On August 7, 2013, the United States Department of Energy (“DOE”) issued its third authorization to export liquefied natural gas (“LNG”) to non-Free Trade Agreement (“non-FTA”) countries.1 The DOE granted authorization to Lake Charles Exports, LLC (“LCE”) to export domestically produced LNG from the existing Trunkline LNG Company, LLC terminal in Lake Charles, Louisiana. The DOE previously authorized LCE to export LNG to FTA countries in July 2011.

LCE becomes the third entity to receive DOE authorization to export LNG to non-FTA countries. The DOE previously granted authorization to the Sabine Pass LNG Terminal in Cameron Parish, Louisiana, which received authorization to export up to 2.2 Bcf/d of LNG in May 2011.2 In May 2013, the DOE granted authorization to Freeport LNG Expansion, L.P. and FLNG Liquefaction, LLC to export 1.4 Bcf/d, or 511 Bcf per year, of natural gas from the existing facility in Quintana Island, Texas.3

Terms and Conditions of the LCE Authorization

The major terms and conditions of LCE’s authorization to export LNG to non-FTA countries include:

  • Volume: LCE may export the requested volume of up to equivalent of 2 Bcf per day or 730 Bcf per year, of natural gas
  • Term: Though LCE requested a 25-year term, the DOE authorized LCE to export LNG for a term of 20 years beginning on the date of first export. This term is consistent with the DOE’s prior non-FTA orders
  • Commencement of operations: LCE must commence LNG export operations within seven years from the authorization date
  • Agency Rights: LCE may export LNG on its own behalf, or as agent for others. Where LCE proposes to export LNG as agent for others, LCE must register the other entity with DOE
  • Contracts: LCE is required to file any relevant long-term commercial agreements with DOE within 30 days of execution

General Findings Applicable to Pending Applications to Export to Non-FTA Countries

In granting the LCE authorization, the DOE made certain general findings and determinations about the export of LNG to non-FTA countries that may be applicable to the other pending applications.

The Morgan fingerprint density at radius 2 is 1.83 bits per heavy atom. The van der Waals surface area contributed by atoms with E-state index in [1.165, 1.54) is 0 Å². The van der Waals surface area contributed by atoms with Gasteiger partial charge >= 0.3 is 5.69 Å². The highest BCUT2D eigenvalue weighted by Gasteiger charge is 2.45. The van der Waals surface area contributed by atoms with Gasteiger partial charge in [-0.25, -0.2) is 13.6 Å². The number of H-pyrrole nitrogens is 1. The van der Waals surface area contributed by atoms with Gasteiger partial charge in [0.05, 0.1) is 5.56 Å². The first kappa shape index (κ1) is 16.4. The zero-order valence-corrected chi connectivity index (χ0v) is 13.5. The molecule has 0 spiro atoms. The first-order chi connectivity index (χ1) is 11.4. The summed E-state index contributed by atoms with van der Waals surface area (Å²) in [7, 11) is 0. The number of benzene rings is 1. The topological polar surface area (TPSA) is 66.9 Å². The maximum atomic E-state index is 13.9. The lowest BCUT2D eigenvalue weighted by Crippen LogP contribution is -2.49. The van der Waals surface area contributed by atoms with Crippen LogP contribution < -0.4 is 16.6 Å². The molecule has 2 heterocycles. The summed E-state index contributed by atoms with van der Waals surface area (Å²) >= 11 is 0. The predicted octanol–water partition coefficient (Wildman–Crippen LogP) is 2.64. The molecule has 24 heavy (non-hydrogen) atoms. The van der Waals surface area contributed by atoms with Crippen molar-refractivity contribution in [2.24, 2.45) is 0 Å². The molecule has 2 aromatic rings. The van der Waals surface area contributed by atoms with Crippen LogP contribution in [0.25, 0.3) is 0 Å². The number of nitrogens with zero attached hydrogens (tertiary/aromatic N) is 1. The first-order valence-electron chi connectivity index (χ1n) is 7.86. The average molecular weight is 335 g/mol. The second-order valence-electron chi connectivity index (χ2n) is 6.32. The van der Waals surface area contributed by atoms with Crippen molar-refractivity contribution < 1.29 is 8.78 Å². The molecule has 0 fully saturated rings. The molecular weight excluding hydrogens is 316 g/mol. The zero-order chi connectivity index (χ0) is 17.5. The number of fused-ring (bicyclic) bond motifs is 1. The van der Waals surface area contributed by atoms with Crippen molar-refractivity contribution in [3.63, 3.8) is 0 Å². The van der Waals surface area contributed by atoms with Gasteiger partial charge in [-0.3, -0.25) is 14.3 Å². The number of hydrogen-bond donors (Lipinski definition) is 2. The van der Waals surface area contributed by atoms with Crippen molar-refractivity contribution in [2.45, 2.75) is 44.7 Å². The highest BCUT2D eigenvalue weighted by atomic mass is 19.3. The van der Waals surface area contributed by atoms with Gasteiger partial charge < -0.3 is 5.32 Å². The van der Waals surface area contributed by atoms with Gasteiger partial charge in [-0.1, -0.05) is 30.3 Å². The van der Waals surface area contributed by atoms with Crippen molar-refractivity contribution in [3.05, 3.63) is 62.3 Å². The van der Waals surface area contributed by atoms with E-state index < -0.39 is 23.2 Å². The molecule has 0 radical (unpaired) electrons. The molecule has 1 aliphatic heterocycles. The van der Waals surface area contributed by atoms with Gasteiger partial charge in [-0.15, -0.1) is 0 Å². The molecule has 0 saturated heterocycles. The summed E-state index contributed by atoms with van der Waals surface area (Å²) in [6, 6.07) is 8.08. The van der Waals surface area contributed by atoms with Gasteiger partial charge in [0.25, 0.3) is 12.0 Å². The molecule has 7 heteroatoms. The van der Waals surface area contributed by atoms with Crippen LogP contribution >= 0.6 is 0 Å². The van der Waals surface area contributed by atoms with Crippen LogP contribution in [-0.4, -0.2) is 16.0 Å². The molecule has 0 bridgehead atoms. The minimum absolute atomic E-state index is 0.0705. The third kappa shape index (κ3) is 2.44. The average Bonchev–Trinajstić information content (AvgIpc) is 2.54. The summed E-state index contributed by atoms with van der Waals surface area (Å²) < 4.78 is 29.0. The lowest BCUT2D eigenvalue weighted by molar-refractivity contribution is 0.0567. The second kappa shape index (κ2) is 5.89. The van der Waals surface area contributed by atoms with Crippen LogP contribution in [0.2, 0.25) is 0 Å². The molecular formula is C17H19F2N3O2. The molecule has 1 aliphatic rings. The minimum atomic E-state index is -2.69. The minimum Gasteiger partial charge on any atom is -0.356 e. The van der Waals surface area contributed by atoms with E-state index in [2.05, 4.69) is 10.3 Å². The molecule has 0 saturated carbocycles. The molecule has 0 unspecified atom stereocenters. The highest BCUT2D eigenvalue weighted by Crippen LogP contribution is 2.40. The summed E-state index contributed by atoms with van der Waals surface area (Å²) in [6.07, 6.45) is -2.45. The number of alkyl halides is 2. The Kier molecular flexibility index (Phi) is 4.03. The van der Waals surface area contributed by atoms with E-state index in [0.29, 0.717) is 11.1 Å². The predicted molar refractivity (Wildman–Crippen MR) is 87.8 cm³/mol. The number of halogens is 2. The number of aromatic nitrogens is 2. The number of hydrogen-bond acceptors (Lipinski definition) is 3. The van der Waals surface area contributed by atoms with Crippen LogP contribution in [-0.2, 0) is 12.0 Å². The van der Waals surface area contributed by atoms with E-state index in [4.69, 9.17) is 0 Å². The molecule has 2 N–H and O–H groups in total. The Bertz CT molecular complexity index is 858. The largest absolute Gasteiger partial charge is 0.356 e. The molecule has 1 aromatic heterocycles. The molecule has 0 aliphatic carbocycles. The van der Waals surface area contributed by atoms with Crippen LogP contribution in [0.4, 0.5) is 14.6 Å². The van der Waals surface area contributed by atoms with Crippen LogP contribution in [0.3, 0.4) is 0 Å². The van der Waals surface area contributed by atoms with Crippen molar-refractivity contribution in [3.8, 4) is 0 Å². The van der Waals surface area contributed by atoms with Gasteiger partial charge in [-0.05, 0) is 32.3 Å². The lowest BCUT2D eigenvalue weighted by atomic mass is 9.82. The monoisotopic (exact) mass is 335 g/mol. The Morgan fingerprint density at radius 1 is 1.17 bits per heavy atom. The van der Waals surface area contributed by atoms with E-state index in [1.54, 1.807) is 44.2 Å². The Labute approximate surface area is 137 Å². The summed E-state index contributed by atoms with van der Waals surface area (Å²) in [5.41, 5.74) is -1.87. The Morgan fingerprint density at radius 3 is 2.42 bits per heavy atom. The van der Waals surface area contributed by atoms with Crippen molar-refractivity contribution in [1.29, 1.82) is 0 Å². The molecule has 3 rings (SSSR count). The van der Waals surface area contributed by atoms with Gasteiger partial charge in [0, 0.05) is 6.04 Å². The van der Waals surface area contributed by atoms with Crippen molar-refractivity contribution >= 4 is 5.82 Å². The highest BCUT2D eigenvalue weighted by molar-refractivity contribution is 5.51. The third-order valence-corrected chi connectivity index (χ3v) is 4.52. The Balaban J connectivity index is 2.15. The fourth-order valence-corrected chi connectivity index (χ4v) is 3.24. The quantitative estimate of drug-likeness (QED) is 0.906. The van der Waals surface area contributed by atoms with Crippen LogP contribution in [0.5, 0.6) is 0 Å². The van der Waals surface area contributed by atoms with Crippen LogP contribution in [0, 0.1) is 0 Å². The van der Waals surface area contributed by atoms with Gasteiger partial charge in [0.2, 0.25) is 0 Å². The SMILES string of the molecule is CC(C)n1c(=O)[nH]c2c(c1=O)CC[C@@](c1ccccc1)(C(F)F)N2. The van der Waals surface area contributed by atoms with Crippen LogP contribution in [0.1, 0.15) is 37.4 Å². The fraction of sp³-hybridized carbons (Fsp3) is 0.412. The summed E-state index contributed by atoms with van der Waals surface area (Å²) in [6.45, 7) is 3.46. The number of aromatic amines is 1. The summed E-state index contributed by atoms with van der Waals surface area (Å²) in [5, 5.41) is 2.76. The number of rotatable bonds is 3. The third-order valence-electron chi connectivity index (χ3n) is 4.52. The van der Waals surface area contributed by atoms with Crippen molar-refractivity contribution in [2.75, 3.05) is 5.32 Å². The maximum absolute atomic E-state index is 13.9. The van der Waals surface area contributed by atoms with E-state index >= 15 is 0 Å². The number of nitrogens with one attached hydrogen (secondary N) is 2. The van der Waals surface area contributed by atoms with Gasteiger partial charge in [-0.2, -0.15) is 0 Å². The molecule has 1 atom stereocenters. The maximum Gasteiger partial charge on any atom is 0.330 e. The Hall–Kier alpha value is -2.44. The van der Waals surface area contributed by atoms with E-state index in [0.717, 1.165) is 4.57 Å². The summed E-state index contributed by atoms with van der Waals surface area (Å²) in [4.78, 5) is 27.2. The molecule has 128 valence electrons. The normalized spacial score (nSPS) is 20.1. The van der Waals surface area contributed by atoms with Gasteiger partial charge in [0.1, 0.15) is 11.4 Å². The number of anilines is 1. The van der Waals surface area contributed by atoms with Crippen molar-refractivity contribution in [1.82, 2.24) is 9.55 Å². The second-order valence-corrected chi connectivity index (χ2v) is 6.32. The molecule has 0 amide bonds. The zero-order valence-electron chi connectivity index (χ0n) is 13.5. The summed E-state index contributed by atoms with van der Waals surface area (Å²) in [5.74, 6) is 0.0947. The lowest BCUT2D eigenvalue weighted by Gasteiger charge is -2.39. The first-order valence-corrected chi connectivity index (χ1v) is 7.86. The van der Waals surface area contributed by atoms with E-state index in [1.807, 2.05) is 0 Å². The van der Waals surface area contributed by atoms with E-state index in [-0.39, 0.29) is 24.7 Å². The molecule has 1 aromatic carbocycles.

The DOE found:

  • The LNG Export Study, which was issued in December 2012, is “fundamentally sound and supports the proposition that the proposed exports will not be inconsistent with the public interest.”
  • There are also non-economic benefits that support the authorization: “[T]o the extent U.S. exports can counteract concentration within global LNG markets, thereby diversifying international supply options and improving energy security for many of this country’s allies and trading partners, authorizing U.S. exports may advance the public interest for reasons that are distinct from and additional to the economic benefits identified in the LNG Export Study.”
  • Although the DOE viewed the economic impacts of higher natural gas prices and potential increases in gas price volatility as two of the most serious factors in its determination, the DOE found that the potential negative impacts of LCE’s proposed exports are “outweighed by the likely net economic benefits and by other non-economic or indirect benefits.”
  • The DOE noted that it will attach “appropriate and necessary terms and conditions to authorizations to ensure … that the authorizations are utilized in a timely manner and that authorizations are not issued except where the applicant can show that there are or will be facilities capable of handling the proposed export volumes and existing and forecast supplies that support that action.”

In addressing the issue of how LCE’s authorization will impact the DOE’s analysis of the other pending non-FTA export applications, the DOE emphasized that it will take “a measured approach,” is “proceeding cautiously,” and, in issuing this order, was not making any decisions with regard to future authorizations. The DOE “intends to monitor developments that could tend to undermine the public interest in grants of successive applications for exports of domestically produced LNG[.]”